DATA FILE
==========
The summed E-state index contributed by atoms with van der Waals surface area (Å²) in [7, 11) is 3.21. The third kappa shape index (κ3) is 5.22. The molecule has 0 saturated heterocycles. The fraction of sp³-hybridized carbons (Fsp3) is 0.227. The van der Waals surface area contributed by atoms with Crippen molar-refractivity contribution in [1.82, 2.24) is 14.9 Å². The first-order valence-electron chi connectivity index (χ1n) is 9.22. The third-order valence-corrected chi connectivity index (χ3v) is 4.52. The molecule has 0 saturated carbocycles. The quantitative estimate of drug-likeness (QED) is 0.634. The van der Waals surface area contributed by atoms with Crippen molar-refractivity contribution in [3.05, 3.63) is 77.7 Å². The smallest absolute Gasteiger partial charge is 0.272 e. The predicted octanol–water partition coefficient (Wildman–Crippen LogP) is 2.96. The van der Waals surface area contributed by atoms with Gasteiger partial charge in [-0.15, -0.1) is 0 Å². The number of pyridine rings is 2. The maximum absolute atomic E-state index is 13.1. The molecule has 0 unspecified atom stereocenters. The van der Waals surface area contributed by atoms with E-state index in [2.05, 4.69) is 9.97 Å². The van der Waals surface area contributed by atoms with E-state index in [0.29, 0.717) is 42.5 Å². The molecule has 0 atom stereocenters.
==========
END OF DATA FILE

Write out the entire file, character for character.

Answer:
The summed E-state index contributed by atoms with van der Waals surface area (Å²) in [7, 11) is 3.21. The third kappa shape index (κ3) is 5.22. The molecule has 0 saturated heterocycles. The fraction of sp³-hybridized carbons (Fsp3) is 0.227. The van der Waals surface area contributed by atoms with Crippen molar-refractivity contribution in [1.82, 2.24) is 14.9 Å². The first-order valence-electron chi connectivity index (χ1n) is 9.22. The third-order valence-corrected chi connectivity index (χ3v) is 4.52. The molecule has 0 saturated carbocycles. The quantitative estimate of drug-likeness (QED) is 0.634. The van der Waals surface area contributed by atoms with Crippen molar-refractivity contribution in [3.05, 3.63) is 77.7 Å². The smallest absolute Gasteiger partial charge is 0.272 e. The predicted octanol–water partition coefficient (Wildman–Crippen LogP) is 2.96. The van der Waals surface area contributed by atoms with Gasteiger partial charge in [-0.15, -0.1) is 0 Å². The number of pyridine rings is 2. The maximum absolute atomic E-state index is 13.1. The molecule has 0 unspecified atom stereocenters. The van der Waals surface area contributed by atoms with E-state index in [2.05, 4.69) is 9.97 Å². The van der Waals surface area contributed by atoms with E-state index in [0.29, 0.717) is 42.5 Å². The molecule has 0 atom stereocenters.